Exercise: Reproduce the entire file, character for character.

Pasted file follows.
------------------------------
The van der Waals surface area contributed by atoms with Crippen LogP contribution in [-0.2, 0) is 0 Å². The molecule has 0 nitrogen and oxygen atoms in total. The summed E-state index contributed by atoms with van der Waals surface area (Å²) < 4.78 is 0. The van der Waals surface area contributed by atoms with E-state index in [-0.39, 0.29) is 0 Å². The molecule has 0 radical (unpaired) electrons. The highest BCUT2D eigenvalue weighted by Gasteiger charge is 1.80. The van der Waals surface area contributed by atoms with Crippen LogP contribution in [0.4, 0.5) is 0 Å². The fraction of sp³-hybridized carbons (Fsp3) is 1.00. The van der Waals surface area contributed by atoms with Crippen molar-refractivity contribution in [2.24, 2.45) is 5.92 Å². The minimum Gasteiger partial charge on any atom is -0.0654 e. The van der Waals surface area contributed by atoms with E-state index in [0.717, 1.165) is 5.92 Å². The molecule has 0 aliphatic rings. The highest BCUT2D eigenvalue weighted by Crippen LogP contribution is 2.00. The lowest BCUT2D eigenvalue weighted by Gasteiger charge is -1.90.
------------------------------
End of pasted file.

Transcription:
The van der Waals surface area contributed by atoms with Crippen LogP contribution in [-0.2, 0) is 0 Å². The molecule has 0 nitrogen and oxygen atoms in total. The summed E-state index contributed by atoms with van der Waals surface area (Å²) < 4.78 is 0. The van der Waals surface area contributed by atoms with E-state index in [-0.39, 0.29) is 0 Å². The molecule has 0 radical (unpaired) electrons. The highest BCUT2D eigenvalue weighted by Gasteiger charge is 1.80. The van der Waals surface area contributed by atoms with Crippen LogP contribution in [0.4, 0.5) is 0 Å². The fraction of sp³-hybridized carbons (Fsp3) is 1.00. The van der Waals surface area contributed by atoms with Crippen molar-refractivity contribution in [2.24, 2.45) is 5.92 Å². The minimum Gasteiger partial charge on any atom is -0.0654 e. The van der Waals surface area contributed by atoms with E-state index in [0.717, 1.165) is 5.92 Å². The molecule has 0 aliphatic rings. The highest BCUT2D eigenvalue weighted by Crippen LogP contribution is 2.00. The lowest BCUT2D eigenvalue weighted by Gasteiger charge is -1.90.